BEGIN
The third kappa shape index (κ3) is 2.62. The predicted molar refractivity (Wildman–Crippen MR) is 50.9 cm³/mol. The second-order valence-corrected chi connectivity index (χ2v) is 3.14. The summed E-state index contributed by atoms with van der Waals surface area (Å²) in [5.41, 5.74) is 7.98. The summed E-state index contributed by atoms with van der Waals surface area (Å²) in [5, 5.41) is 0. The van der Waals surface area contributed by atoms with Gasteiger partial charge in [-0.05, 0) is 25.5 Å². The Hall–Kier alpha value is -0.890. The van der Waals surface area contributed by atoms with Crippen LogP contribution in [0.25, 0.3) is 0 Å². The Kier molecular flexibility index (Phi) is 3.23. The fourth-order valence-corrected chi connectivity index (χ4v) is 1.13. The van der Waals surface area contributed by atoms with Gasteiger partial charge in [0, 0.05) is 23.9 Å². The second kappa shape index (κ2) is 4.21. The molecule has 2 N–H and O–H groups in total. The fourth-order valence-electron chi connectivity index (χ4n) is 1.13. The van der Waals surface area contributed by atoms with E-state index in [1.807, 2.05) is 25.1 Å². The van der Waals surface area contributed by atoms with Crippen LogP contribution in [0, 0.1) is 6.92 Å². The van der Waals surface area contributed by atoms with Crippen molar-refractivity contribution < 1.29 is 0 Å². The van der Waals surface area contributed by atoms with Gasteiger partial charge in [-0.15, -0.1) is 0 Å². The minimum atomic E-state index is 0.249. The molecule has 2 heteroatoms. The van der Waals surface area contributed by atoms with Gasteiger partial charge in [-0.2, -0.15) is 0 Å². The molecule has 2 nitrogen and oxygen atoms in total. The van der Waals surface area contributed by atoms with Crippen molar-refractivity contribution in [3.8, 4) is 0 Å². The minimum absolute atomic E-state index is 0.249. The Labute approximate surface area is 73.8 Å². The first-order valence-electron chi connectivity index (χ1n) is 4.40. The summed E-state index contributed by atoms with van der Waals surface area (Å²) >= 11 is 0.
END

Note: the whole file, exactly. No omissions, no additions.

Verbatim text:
The third kappa shape index (κ3) is 2.62. The predicted molar refractivity (Wildman–Crippen MR) is 50.9 cm³/mol. The second-order valence-corrected chi connectivity index (χ2v) is 3.14. The summed E-state index contributed by atoms with van der Waals surface area (Å²) in [5.41, 5.74) is 7.98. The summed E-state index contributed by atoms with van der Waals surface area (Å²) in [5, 5.41) is 0. The van der Waals surface area contributed by atoms with Gasteiger partial charge in [-0.05, 0) is 25.5 Å². The Hall–Kier alpha value is -0.890. The van der Waals surface area contributed by atoms with Crippen LogP contribution in [0.25, 0.3) is 0 Å². The Kier molecular flexibility index (Phi) is 3.23. The fourth-order valence-corrected chi connectivity index (χ4v) is 1.13. The van der Waals surface area contributed by atoms with Gasteiger partial charge in [0, 0.05) is 23.9 Å². The second kappa shape index (κ2) is 4.21. The molecule has 2 N–H and O–H groups in total. The fourth-order valence-electron chi connectivity index (χ4n) is 1.13. The van der Waals surface area contributed by atoms with E-state index in [1.807, 2.05) is 25.1 Å². The van der Waals surface area contributed by atoms with Crippen LogP contribution in [0, 0.1) is 6.92 Å². The van der Waals surface area contributed by atoms with Crippen molar-refractivity contribution < 1.29 is 0 Å². The van der Waals surface area contributed by atoms with Gasteiger partial charge in [-0.15, -0.1) is 0 Å². The minimum atomic E-state index is 0.249. The molecule has 2 heteroatoms. The van der Waals surface area contributed by atoms with Gasteiger partial charge in [-0.2, -0.15) is 0 Å². The molecule has 2 nitrogen and oxygen atoms in total. The van der Waals surface area contributed by atoms with Crippen molar-refractivity contribution in [3.8, 4) is 0 Å². The minimum absolute atomic E-state index is 0.249. The Labute approximate surface area is 73.8 Å². The first-order valence-electron chi connectivity index (χ1n) is 4.40. The summed E-state index contributed by atoms with van der Waals surface area (Å²) >= 11 is 0.